Now, if you employ the above strategy and the reading errors persist, then there are other approaches to consider. Just keep in mind that these strategies have the potential to be very time consuming.

An obvious strategy for students who make frequent reading errors is to slow down and carefully read…every…single…word.

The next tip is to fully engage in what you’re reading. All too often, under the pressure of a formal test, students lose focus, and their minds wander. So, be sure to use some of the strategies you use when engaging in Reading Comprehension passages. For example, feign interest (Fantastic! A question about ratios!!), or visualize the given information.

Aside: more tips on engaging in written material can be found in the following video: http://www.gmatprepnow.com/module/gmat-reading-comprehension?id=1123)

Another strategy to consider is to record key information. For example, if you’re prone to answering the wrong question, then you may want to write down the required task. So, if the question asks you to calculate the diameter of a circle, use your noteboard to write “diameter = ?” so that you don’t carelessly calculate the radius.

Finally, if you’re still making reading errors on a regular basis, you may need to read the question (or passage) twice. Another option is to read the problem, answer the question, and then reread the question before entering your answer. Time consuming, yes. But, this approach may be necessary to improve your score.

Okay, so those are some tips that may help you minimize reading errors. Now let’s examine some tips to help you minimize computation errors.

## Minimizing Computation Errors

Computation errors are errors that yield an incorrect answer even though you possess all of the skills needed to answer the question correctly.

As with reading errors, you can minimize computation errors by first recording the types of computation errors you typically make. Some common types include:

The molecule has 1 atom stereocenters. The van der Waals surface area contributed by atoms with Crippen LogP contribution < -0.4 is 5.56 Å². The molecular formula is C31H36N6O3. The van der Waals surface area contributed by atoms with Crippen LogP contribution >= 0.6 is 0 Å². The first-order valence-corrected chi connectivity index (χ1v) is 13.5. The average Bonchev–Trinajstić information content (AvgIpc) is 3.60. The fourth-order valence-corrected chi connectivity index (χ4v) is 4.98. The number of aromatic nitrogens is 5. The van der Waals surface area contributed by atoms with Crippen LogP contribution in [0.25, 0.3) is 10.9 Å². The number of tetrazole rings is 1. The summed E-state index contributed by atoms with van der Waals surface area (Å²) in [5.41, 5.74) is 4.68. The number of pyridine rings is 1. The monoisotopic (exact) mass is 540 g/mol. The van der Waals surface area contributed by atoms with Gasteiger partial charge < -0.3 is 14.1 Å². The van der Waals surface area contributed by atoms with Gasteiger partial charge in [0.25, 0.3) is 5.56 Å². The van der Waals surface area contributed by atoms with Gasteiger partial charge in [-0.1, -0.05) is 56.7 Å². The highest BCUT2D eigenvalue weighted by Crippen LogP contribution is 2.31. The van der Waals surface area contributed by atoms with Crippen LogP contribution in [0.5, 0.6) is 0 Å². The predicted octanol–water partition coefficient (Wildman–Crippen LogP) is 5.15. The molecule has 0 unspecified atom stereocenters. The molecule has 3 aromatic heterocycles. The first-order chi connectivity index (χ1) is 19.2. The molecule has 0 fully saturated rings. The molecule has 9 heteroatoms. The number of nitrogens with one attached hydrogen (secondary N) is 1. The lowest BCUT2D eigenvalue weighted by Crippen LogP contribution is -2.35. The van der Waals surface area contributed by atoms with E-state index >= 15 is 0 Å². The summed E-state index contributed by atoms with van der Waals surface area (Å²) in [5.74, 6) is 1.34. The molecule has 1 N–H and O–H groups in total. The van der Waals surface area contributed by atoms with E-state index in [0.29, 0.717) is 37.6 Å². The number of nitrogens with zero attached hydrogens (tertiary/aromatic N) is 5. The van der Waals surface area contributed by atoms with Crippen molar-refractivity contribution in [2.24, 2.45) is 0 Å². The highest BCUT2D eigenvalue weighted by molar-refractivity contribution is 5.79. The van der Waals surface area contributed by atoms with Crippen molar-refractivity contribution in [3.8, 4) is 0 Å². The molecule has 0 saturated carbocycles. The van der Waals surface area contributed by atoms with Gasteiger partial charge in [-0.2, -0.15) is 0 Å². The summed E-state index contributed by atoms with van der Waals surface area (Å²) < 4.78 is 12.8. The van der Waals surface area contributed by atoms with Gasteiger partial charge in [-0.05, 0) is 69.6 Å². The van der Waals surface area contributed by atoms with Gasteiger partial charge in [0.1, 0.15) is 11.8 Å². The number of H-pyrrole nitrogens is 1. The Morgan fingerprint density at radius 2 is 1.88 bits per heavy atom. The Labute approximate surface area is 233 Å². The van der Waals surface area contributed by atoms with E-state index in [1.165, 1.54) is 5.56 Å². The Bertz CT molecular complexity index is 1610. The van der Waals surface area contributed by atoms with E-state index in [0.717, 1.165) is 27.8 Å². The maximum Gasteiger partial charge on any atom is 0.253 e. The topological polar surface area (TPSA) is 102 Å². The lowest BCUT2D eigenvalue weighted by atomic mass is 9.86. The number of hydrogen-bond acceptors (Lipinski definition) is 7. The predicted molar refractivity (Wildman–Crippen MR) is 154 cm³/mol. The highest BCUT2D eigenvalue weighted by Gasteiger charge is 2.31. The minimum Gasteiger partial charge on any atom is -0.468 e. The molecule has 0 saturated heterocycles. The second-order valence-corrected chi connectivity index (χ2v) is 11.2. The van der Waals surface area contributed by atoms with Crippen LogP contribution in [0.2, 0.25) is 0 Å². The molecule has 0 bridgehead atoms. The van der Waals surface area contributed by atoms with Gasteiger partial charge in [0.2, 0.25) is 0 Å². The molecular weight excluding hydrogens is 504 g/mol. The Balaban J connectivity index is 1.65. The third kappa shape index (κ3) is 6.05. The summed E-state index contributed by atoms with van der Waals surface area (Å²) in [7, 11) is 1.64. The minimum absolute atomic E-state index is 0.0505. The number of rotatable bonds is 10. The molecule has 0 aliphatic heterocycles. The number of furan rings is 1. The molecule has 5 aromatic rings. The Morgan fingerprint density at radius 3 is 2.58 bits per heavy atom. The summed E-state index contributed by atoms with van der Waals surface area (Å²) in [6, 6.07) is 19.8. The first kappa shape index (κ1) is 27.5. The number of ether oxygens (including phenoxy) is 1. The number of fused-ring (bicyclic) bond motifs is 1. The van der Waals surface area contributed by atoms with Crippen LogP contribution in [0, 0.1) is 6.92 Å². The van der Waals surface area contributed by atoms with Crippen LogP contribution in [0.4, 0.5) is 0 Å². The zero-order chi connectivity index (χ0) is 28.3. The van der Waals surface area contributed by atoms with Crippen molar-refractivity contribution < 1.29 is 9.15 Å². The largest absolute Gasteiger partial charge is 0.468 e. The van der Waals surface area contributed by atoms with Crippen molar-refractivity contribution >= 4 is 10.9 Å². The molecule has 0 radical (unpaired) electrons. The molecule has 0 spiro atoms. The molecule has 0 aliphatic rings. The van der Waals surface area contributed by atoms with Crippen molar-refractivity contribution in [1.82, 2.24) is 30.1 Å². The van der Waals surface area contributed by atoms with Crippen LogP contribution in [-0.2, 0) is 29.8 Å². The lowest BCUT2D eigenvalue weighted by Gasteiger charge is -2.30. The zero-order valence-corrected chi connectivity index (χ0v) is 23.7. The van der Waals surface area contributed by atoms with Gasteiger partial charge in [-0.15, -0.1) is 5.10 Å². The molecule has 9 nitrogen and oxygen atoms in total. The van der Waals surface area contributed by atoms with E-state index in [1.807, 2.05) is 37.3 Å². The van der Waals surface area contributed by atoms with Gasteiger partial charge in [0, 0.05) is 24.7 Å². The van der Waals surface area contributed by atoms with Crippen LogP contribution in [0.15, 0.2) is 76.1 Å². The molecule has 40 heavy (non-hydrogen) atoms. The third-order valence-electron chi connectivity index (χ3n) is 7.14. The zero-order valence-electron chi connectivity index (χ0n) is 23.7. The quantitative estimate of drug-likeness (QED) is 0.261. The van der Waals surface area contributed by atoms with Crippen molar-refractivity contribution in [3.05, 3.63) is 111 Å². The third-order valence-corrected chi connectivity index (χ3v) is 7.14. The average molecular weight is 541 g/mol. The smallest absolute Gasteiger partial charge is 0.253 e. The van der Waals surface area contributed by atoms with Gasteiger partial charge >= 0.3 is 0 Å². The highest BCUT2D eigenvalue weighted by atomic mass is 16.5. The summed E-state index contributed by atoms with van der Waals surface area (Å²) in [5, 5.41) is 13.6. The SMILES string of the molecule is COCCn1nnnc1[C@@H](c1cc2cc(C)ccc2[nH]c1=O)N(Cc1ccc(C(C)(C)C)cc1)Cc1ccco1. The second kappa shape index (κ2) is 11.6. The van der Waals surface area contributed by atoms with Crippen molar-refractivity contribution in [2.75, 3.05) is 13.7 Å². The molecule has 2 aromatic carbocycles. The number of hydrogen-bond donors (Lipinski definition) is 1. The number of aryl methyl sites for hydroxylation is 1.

- Brain fart. Example: concluding that 7 times 9 equals 56 . . . oops.
- Too many mental calculations. Example: solving the equation 5x – 7 = 1 – 3x in your head and incorrectly concluding that x=4 . . . oops
- Messy writing. Example: writing 7/2 as part of a calculation and later reading it as 1/2 . . . oops

Once you’ve identified the types of computation errors that you typically make, you can spot their potential a mile away. The remedies for computation errors are pretty straightforward. To prevent brain farts, take your time and consider performing some calculations twice. To prevent errors resulting from too many mental calculations, use your noteboard more often. And to minimize messy writing errors . . . improve your penmanship.

With a little work and some common sense, you should be able to reduce the frequency of silly mistakes and get a GMAT score that actually reflects your abilities.

## 9 comments

Hady on October 4th, 2012 at 5:20 am

Hi, I really like this article. I think that by focusing on these type of mistakes, one can start focusing on enhancing his skill in tough questions (content to know that he can smash silly mitakes from now on)

Thanks, i will work on it

Brent Hanneson on October 4th, 2012 at 7:22 am

Thanks Hady!

Cheers,

Brent

Lisa Richardson on October 4th, 2012 at 10:20 am

This is great way to think of things and a great motivation to study! Thanks for writing!

sanjib on October 5th, 2012 at 1:34 am

Hello Brent,

Finally I have started listing down all my silly mistakes in one place and hope I would be able to avoid them in future.

Nancy on October 8th, 2012 at 8:27 pm

Good article - I have made all of the mistakes you mention - mostly because I tend to read too fast. Thank you for the reminder to slow down.

Blake on November 4th, 2012 at 4:47 pm

Was the title meant to be ironic? Misteaks?

Brent Hanneson on November 4th, 2012 at 4:54 pm

D'oh! . . . . . . yes.

Was your comment meant to be ironic? :-)

Cheers,

Brent

sana noor on June 22nd, 2013 at 6:43 am

Good Article, Brent i appreciate the way you are helping students.

Brent Hanneson on June 22nd, 2013 at 6:45 am

Thanks for the feedback, sana!

Cheers,

Brent